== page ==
Other affiliations: Griffith University, Shanghai University, Hangzhou Dianzi University ...read more
Bio: Qing-Long Han is an academic researcher from Swinburne University of Technology. The author has contributed to research in topics: Control theory & Computer science. The author has an hindex of 97, co-authored 537 publications receiving 28970 citations. Previous affiliations of Qing-Long Han include Griffith University & Shanghai University.
Papers published on a yearly basis
TL;DR: Simulation results have shown that the proposed event-triggering scheme is superior to some existing event- triggering schemes in the literature.
Abstract: This note is concerned with event-triggered H∞ controller design for networked control systems. A novel event-triggering scheme is proposed, which has some advantages over some existing schemes. A delay system model for the analysis is firstly constructed by investigating the effect of the network transmission delay. Then, based on this model, criteria for stability with an H∞ norm bound and criteria for co-designing both the feedback gain and the trigger parameters are derived. These criteria are formulated in terms of linear matrix inequalities. Simulation results have shown that the proposed event-triggering scheme is superior to some existing event-triggering schemes in the literature.
TL;DR: A new analysis method for H"~ performance of NCSs is provided by introducing some slack matrix variables and employing the information of the lower bound of the network-induced delay.
Abstract: This paper is concerned with the design of robust H"~ controllers for uncertain networked control systems (NCSs) with the effects of both the network-induced delay and data dropout taken into consideration. A new analysis method for H"~ performance of NCSs is provided by introducing some slack matrix variables and employing the information of the lower bound of the network-induced delay. The designed H"~ controller is of memoryless type, which can be obtained by solving a set of linear matrix inequalities. Numerical examples and simulation results are given finally to illustrate the effectiveness of the method.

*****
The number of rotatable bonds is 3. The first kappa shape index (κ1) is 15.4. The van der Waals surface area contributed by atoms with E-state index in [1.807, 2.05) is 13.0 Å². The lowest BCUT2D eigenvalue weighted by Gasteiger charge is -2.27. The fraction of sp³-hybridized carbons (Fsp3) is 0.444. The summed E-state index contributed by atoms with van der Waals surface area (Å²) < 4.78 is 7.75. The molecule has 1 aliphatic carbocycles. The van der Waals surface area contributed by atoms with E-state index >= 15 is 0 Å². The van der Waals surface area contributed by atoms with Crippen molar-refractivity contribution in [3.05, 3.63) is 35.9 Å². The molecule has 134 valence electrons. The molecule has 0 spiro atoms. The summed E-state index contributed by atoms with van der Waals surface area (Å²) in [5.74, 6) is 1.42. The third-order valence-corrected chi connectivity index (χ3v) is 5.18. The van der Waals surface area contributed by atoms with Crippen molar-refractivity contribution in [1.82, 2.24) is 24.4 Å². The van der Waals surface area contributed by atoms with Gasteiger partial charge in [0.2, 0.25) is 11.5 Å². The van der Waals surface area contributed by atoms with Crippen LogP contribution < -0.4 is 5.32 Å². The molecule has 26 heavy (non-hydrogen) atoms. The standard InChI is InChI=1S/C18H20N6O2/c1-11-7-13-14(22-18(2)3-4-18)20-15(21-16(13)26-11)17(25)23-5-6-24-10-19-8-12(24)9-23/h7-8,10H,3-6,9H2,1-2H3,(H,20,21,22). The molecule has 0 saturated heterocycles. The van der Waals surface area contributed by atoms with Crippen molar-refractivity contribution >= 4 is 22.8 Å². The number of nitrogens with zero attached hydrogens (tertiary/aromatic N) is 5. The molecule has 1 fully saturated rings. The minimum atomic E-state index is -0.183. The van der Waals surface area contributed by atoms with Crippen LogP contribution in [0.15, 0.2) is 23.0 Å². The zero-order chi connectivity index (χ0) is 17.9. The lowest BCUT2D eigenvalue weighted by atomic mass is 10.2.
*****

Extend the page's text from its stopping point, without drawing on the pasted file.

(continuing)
TL;DR: A new model of NCSs is provided under consideration of both the network-induced delay and the data packet dropout in the transmission and a controller design method is proposed based on a delay dependent approach.
Abstract: This paper is concerned with the controller design of networked control systems (NCS). A new model of the NCSs is provided under consideration of both the network-induced delay and the data packet dropout in the transmission. In terms of the given model, a controller design method is proposed based on a delay-dependent approach. The feedback gain of a memoryless controller and the maximum allowable value of the network-induced delay can be derived by solving a set of linear matrix inequalities. Two examples are given to show the effectiveness of our method.
TL;DR: An overview of recent advances in event-triggered consensus of MASs is provided and some in-depth analysis is made on several event- Triggered schemes, including event-based sampling schemes, model-based event-Triggered scheme, sampled-data-basedevent-trIGgered schemes), and self- triggered sampling schemes.
Abstract: Event-triggered consensus of multiagent systems (MASs) has attracted tremendous attention from both theoretical and practical perspectives due to the fact that it enables all agents eventually to reach an agreement upon a common quantity of interest while significantly alleviating utilization of communication and computation resources. This paper aims to provide an overview of recent advances in event-triggered consensus of MASs. First, a basic framework of multiagent event-triggered operational mechanisms is established. Second, representative results and methodologies reported in the literature are reviewed and some in-depth analysis is made on several event-triggered schemes, including event-based sampling schemes, model-based event-triggered schemes, sampled-data-based event-triggered schemes, and self-triggered sampling schemes. Third, two examples are outlined to show applicability of event-triggered consensus in power sharing of microgrids and formation control of multirobot systems, respectively. Finally, some challenging issues on event-triggered consensus are proposed for future research.